`Rachana` and the renaissance of the original Malayalam script
Malayalam has a special place in the classification of world languages. It is from Tamil that Malayalam was born. Tamil is the most important among Dravidian languages. However, it is from the traditions of Sanskrit, the Indo-Aryan language, that Malayalam draws its rich diversity of words and compound alphabets (conjuncts). This dynamic synthesis of diversities has been achieved by no other Indian languages.
It was in 1821 that Benjamin Bailey, a Jesuit priest, designed the first Malayalam metal types for the printing machine. From the basic 56 characters, he forged around 600 conjuncts in beautiful metal type. These letters adopted by Benjamin Bailey were in use for hundreds of years in Malayalam script. Later Herman Gundert designed and added several conjuncts. And the Malayalam language came to possess about 900 unique and rich type characters. These two pioneers were also authorities on comparative linguistics of Indian languages. Thereby the design of Malayalam characters and types naturally encompassed pan Indian and local specificities.
Printing and publishing in Kerala owes its origin to the efforts of these two pioneers. The people of Kerala recognise their language and have become the most literate of communities by learning and using these script. That this character set developed by them have survived and spread extensively during the past one and a half centuries shows their wide acceptance and faithfulness to the original script. During this time Malayalam language and literature reached its fullness and self sufficiency and attained a prime position among Indian languages.
During early 1970s this sophisticated and systematised Malayalam language suffered a serious setback. This was the time typewriters started appearing on office tables. The demand for adopting Malayalam as the official language also became strong during this time. Considering the need for typing office files and correspondence, the nearly 900 characters of Malayalam language was reduced to just 90 to fit into the keyboard of a typewriter. Even some of the fundamental vowel signs were excised. The most aesthetic and functionally superior Malayalam language was trashed without any logic or sensitivity to history. The stable structure attained by Malayalam script suffered cracks and several incongruities developed even in the semantic level. This fatal programme was led by a government agency, the Kerala Language Institute. This denial of history and corruption of its language is an excellent example of the ominous threats on the culture and continuity of the malayali society.
The script modernisation committee while submitting its recommendation to the government in 1969 had clearly insisted that “the revised character set should be used only in typewriting and printing and should not be used for teaching children”. Contrary to this, the truncated alphabets appeared in the Malayalam text book of primary class 1, leading the future generations of students to strange and dubious language capabilities.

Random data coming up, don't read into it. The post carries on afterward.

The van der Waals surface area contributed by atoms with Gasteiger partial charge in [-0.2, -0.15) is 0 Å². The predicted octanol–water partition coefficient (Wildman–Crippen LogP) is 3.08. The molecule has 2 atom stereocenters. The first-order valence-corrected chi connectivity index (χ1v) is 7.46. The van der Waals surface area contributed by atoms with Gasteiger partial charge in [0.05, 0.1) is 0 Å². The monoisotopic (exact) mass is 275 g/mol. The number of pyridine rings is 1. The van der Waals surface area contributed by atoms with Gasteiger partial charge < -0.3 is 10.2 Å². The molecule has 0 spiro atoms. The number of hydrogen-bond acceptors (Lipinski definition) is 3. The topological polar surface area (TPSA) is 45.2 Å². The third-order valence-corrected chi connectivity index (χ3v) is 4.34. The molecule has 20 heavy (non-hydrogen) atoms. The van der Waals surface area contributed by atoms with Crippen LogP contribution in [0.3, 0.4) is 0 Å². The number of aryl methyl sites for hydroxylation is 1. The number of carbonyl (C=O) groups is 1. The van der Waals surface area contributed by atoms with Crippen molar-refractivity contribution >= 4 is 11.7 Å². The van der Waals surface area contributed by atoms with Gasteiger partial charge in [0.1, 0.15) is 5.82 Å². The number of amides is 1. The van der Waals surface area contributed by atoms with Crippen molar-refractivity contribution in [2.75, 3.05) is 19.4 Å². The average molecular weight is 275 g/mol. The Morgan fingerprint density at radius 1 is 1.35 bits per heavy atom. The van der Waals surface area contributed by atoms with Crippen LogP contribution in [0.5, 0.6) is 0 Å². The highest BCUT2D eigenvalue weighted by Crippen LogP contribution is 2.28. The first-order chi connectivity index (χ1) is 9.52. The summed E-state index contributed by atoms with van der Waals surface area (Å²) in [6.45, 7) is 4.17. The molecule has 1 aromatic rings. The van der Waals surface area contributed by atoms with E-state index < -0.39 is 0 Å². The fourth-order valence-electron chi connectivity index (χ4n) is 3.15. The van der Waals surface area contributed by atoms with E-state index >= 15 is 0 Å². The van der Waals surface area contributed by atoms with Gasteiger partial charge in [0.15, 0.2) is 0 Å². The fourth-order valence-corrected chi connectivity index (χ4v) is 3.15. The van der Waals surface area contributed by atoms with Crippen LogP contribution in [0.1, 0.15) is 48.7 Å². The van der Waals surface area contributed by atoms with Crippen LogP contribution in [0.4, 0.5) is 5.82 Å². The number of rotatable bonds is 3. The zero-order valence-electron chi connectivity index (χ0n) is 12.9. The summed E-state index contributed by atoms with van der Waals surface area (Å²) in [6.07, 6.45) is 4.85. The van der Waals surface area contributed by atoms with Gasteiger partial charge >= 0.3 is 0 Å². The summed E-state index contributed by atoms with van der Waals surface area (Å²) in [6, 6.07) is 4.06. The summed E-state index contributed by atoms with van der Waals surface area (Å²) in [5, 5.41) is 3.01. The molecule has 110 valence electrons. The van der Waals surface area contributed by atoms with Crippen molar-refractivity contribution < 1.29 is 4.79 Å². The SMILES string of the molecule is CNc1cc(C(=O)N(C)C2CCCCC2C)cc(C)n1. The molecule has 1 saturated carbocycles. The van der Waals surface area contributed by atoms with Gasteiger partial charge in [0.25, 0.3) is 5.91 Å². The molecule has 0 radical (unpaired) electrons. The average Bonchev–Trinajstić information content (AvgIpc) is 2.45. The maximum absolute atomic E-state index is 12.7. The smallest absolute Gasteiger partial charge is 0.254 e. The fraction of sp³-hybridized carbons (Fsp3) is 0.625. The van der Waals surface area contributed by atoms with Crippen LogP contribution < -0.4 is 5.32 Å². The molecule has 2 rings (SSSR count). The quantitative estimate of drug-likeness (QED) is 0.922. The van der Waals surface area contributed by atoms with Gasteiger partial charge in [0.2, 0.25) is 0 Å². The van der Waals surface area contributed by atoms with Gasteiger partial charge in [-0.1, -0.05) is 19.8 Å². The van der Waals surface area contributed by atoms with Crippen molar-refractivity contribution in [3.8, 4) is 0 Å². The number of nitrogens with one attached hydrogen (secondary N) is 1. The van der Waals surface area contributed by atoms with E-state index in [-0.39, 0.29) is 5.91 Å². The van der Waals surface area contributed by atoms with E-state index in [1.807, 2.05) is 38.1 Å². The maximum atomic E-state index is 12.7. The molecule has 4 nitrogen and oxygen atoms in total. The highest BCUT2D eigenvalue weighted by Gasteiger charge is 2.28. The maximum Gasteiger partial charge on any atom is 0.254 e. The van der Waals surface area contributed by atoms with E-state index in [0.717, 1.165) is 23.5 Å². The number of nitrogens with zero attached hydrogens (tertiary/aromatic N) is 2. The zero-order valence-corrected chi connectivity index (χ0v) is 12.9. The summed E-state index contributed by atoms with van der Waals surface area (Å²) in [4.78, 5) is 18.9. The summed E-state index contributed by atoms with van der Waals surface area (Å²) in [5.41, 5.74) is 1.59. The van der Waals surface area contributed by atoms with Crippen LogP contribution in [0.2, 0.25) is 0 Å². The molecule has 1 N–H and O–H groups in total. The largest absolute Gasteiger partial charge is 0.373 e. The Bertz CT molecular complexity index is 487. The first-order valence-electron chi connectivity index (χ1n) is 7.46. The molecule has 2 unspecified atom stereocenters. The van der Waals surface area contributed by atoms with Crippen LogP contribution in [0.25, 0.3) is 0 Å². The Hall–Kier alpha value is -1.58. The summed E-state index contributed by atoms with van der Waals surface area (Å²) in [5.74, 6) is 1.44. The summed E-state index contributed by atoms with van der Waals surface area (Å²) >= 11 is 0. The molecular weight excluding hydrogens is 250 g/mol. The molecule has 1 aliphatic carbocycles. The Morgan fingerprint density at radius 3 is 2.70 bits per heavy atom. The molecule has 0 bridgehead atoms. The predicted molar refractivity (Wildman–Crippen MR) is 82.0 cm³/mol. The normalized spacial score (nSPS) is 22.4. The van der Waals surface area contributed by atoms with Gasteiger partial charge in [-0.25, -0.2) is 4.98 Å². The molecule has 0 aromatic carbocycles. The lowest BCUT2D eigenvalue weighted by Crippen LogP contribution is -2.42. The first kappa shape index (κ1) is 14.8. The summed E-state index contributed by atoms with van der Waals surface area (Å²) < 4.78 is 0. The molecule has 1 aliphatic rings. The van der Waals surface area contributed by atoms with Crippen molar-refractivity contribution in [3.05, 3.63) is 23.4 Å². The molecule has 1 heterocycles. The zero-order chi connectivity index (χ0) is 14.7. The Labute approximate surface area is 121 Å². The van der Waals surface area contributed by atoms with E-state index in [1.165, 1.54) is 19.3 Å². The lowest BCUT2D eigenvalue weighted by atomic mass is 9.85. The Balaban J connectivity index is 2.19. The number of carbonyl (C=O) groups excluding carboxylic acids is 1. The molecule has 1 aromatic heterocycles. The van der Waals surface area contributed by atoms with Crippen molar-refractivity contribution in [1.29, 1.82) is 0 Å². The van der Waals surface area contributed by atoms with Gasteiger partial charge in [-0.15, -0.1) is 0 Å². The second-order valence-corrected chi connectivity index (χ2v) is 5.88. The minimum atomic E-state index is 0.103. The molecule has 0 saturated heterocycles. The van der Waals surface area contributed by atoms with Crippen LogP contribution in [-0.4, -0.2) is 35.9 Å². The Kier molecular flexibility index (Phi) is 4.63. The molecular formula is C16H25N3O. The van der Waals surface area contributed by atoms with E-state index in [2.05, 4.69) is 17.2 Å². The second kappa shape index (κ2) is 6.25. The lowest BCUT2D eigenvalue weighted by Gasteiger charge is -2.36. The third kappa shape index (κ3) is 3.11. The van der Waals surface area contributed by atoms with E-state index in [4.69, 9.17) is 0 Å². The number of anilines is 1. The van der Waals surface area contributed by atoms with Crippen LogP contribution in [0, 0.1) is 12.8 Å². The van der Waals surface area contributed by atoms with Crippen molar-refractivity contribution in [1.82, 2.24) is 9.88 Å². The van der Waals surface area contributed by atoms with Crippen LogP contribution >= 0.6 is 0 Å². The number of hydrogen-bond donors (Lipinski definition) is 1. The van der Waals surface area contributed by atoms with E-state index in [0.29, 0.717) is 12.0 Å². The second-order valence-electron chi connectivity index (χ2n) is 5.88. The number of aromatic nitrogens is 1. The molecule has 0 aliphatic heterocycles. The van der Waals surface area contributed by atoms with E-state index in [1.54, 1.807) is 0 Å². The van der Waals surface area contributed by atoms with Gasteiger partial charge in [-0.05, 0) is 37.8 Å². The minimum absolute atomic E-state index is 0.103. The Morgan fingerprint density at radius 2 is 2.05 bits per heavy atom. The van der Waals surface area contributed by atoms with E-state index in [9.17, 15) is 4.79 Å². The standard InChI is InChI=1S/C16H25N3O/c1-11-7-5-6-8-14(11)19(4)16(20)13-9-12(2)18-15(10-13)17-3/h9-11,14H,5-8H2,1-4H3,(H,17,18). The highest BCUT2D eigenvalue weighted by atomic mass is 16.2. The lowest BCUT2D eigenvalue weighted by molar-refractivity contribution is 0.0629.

When computerised typesetting (DTP) became popular in 1980s several software packages and fonts emerged. Several font designers, working in institutions outside Kerala and ignorant of Malayalam language, designed conjuncts casually, generating contradictory character mapping which is not found in any other languages. This is the greatest example of how an integrated and stable alphabet set of a language which survived for centuries can become disarrayed and incoherent.
It was in response to this non-systemisation of Malayalam that a campaign under the banner `Rachana` (which means ‘Graceful Writing’) led by Mr. Chitranja Kumar was launched with the following objectives.
The people of Kerala have welcomed the initiative of Rachana wholeheartedly. Leading intellectuals, literary stalwarts and journalists have supported the venture. Even students brought up with the truncated alphabets have come forward for the original alphabets offered by Rachana. During the last four years several books have been published using the Rachana editor. The autobiography of Guru Nityachaithanya Yeti is one among them. The Ramayana of Ezhuthachan, who is considered the father of Malayalam language, has also been published in Rachana. The Malayalam Bible published in 19th century is being reprinted in the original script using Rachana currently.
There are only a handful of critics of Rachana. They argue that computer memory is insufficient to accommodate the 900 odd character set of Malayalam!. The Kerala Language Institute is still stuck in the typewriter age. They are unable to comprehend contemporary developments in technology and the future course of history.
Rachana is fully confident and optimistic. The Rachana team and its well-wishers believe that the entire malayali people share their aspirations. They believe that strength and aesthetics of Malayalam will become more and more evident with the developments in IT. The most noted thinker of contemporary Kerala Prof. M.N. Vijayan has commented on Rachana thus, “Rachana is the most meaningful endeavour in the search for the cultural identity of the malayali people in this age of globalisation”.
With the declaration of Rachana font under GPL (General Public Licence), the original Malayalam script become the common property of all malayalis and the whole of humanity. Application using the original script in the GNU-Linux platform will induce far reaching results in language computing and localisation. Government agencies still shackled in the truncated character set of Malayalam will not be able to ignore the developments that will blossom forth with the combined enterprise of Rachana and GNU- Linux. They will have to come around and join the people who ultimately own their language.
Dr. Mammen Chundamannil
Kerala Forest Research Institute, Peechi, Thrissur